The Home Secretary will announce her decision next April – and experts are divided, with many believing the most pressing issue is one of mental health provision rather than primarily an issue of criminality.
Professor Sue Bailey, a forensic psychiatrist who works with young offenders with mental health problems, said: "From my own experience in clinical practice over the last three years I can say cannabis use has increased, the amounts young people are smoking have increased but the most critical factor is that they seem to be starting younger."
Emma Warren, a mentor at Live, a magazine produced by young people in south London where half of the youngsters are referred by agencies such as YOTs and the Probation Service, said: "Cannabis is seen as very everyday, it is normalised, even more so than in previous generations. While most people who smoke do so recreationally, the ones that do fall, fall harder now than they did before."
Mann-Ray, a 19-year-old photographer with Live, has never used cannabis but sees it as a part of everyday life. He said: "Everybody smokes now, even sensible people. They think it's not a big deal, that it's as harmless as air. In the past people used to hide it, but now they are really open, even at college."
This worrying trend continues, according to Clare McNeil, spokeswoman for Addaction, a drug treatment charity: "Over half the young people we work with are being seen due to cannabis use and a quarter of these are using skunk – a proportion that is growing. Cannabis is seen by young people as a 'safe' drug and many young people will smoke skunk in the same way as they drink lager. Whether cannabis is class B or C doesn't make any difference to the young people we work with, many of whom actually think the drug is legal."
Rethink, the mental health charity, is calling for young people to be educated on the dangers of the drug after its research found that around half of young people think cannabis is safer than alcohol and a quarter say that it is better for you than coffee.
"Jacqui Smith should use the current review to deliver the 'massive' public education campaign which Charles Clarke promised in 2005," says Jane Harris, the head of campaigns at Rethink. "This is the key task, which we should all focus on instead of fiddling with the classification system."
And Darren Johnson, spokesman for YOT managers, said: "The main impact of reclassification would not necessarily be a change in use but rather a change in the police approach to it, namely the police would arrest more young people, thus bringing more into the criminal justice system."
Police or politicians alone will not be able to solve the problem, says Chief Constable Hollis: "Young people do not make choices based on the classification of drugs... we need to think about how we communicate with them to make better-informed choices, which is quite a challenge, but I think it needs some real humility and for us to be honest with ourselves. Clearly the police have a role to play... but anyone who thinks a police officer or a politician in a grey suit can stand up and say, 'Don't do this, children, because...' and thinks that will have a huge impact is naive."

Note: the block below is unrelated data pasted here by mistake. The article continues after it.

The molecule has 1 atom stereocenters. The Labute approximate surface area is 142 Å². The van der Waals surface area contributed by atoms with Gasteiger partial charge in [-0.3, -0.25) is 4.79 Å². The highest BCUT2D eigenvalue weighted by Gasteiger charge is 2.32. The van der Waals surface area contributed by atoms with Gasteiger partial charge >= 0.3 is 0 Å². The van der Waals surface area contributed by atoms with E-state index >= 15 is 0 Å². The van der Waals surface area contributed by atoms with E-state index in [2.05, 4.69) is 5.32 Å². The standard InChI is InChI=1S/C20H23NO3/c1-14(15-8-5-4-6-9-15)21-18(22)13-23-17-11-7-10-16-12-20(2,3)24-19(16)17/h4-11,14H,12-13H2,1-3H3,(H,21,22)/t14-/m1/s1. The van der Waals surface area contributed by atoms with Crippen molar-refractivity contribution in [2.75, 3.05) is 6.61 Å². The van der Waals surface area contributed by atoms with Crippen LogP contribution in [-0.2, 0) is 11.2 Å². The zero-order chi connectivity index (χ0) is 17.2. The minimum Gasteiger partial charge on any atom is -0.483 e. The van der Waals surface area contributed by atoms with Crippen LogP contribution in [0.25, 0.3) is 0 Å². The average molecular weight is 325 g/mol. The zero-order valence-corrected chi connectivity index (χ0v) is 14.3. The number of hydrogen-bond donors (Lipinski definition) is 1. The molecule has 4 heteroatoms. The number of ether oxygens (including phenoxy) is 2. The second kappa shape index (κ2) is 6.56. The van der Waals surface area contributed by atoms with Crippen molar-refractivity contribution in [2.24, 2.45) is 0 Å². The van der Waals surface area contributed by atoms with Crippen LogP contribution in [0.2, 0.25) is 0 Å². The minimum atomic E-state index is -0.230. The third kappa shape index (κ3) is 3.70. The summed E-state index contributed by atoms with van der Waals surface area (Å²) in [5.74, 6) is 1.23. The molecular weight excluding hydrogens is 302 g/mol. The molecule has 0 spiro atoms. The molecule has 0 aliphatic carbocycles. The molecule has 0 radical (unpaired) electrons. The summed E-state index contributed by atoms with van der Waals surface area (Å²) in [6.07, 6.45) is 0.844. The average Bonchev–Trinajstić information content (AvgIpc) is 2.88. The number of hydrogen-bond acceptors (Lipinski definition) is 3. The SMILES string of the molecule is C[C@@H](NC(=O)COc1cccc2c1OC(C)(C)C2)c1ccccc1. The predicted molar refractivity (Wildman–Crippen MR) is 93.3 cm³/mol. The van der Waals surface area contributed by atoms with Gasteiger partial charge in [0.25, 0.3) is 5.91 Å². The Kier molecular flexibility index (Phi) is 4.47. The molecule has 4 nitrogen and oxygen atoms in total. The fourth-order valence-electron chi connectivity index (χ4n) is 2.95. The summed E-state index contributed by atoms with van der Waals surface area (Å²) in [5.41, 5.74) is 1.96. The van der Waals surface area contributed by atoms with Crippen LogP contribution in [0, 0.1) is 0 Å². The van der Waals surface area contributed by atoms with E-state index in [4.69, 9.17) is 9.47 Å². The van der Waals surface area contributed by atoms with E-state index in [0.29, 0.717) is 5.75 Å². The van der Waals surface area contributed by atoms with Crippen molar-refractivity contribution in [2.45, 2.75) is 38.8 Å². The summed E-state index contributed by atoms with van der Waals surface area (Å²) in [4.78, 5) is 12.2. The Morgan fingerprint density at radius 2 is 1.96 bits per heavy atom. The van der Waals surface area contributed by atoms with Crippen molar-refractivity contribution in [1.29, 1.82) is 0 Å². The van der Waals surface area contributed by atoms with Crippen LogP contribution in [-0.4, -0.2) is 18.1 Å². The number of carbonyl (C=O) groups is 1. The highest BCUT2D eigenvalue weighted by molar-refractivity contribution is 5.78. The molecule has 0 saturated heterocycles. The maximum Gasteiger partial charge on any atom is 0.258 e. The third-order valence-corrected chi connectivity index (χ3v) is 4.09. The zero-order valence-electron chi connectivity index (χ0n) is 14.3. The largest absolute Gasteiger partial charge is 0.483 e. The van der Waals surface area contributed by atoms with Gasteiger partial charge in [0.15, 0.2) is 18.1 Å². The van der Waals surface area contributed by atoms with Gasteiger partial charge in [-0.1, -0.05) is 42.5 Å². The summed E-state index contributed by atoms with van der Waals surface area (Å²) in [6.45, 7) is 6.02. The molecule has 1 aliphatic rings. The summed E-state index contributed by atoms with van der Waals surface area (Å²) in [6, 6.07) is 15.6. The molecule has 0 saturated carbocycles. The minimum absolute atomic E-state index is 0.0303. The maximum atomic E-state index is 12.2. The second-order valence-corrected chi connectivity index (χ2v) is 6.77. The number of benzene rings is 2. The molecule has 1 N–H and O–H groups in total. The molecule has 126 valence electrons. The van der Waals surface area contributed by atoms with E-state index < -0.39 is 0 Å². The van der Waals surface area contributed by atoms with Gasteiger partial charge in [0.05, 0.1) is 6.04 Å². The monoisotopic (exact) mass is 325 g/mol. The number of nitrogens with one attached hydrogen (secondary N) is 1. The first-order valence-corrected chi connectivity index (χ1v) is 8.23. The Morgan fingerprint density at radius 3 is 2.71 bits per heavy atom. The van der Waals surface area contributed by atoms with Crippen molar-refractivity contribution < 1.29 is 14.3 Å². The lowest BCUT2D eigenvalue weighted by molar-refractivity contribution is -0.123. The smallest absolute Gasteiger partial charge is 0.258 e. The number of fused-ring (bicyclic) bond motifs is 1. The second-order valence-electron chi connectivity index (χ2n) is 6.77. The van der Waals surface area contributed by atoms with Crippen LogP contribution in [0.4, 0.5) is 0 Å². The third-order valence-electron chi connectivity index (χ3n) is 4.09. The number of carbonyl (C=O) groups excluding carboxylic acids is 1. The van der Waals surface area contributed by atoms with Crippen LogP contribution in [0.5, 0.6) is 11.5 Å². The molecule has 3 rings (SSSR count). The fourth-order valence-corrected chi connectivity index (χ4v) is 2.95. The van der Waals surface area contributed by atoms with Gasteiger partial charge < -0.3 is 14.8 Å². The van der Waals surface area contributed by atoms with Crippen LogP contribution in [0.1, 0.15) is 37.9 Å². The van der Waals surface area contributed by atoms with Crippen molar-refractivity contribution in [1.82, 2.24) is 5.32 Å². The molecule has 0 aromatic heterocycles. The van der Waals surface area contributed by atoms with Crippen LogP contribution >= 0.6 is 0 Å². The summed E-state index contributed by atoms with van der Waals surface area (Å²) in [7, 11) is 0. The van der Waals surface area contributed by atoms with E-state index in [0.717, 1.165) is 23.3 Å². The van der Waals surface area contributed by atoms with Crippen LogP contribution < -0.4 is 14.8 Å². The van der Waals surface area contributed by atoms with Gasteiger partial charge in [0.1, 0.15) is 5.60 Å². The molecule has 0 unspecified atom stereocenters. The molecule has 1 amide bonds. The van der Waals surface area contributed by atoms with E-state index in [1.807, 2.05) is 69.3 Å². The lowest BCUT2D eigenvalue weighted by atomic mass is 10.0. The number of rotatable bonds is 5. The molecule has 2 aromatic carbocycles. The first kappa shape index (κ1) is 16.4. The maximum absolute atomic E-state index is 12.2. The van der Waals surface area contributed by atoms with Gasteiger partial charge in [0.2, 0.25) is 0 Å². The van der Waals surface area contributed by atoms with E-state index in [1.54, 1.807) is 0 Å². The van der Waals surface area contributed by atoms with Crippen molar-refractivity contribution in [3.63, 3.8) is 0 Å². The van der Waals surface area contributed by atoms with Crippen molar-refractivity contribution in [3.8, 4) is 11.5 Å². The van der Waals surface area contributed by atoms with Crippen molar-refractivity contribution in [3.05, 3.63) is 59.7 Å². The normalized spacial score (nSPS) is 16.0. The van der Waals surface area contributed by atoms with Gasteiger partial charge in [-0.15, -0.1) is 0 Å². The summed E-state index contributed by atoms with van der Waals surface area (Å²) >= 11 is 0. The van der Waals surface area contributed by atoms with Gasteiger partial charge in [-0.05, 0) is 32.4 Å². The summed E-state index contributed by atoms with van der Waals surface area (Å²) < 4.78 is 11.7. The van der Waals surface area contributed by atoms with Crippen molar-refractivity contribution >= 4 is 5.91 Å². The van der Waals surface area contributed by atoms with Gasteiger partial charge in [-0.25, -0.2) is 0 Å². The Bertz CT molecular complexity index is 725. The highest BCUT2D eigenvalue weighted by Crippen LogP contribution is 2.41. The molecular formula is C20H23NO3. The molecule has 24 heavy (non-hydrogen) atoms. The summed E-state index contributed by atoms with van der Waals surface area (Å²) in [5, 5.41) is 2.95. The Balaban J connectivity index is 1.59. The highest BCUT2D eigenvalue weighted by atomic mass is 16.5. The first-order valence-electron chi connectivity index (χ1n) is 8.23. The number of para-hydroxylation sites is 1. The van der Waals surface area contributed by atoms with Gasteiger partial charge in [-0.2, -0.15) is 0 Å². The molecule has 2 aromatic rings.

Vox youth: confusion on the street about the effects of cannabis
Adam, 19, Newcastle
Cannabis is about as bad for you as smoking cigarettes, but I have heard it can mess up your short-term memory
Ina, 21, Australia
You can get addicted to it, but there are also advantages, like you sleep better and it makes you hungry so you can put on weight
Malwina, 21, London
Cannabis is really addictive. I had a friend who smoked dope and he became really aggressive, like he was a different person
Reece, 16, London
It's not that bad for you, better than cigarettes I think. It eases your stress but I think the police would take it off you
Marta, 16, London
It's really bad, so I think you would get arrested and in a lot of trouble with your parents
'I can't believe what a horror I was'
David, 22, from Brixton, south London;
"I dropped out of school when I was 13, a few months after I started smoking weed. Looking back, it made my concentration and behaviour worse but I couldn't see that then, so I left.
"I smoked £20 worth every day and started robbing people to pay for it. I would threaten violence to show off to my mates and make myself feel bigger and get my anger out. Once you've got street cred it feels so good. You get respect – it's like being a bank manager.
"I got charged with ABH and robbery when I was 14 but didn't stop and went to prison at 18. I can't believe what a horrible kid I was. While I wouldn't recommend it, prison helped me realise I wanted to change. I took a catering course and finally found something I loved. My mentor at 'Live' magazine encouraged me to apply for Jamie Oliver's 15. I thought he was crazy, but when they told me I was in, it felt like I was going to explode with happiness. My mum was so proud – that's what I really wanted.
"I stopped smoking completely, and I feel happier, less angry and more confident. Now I want be a TV chef, like Jamie." NLReuse content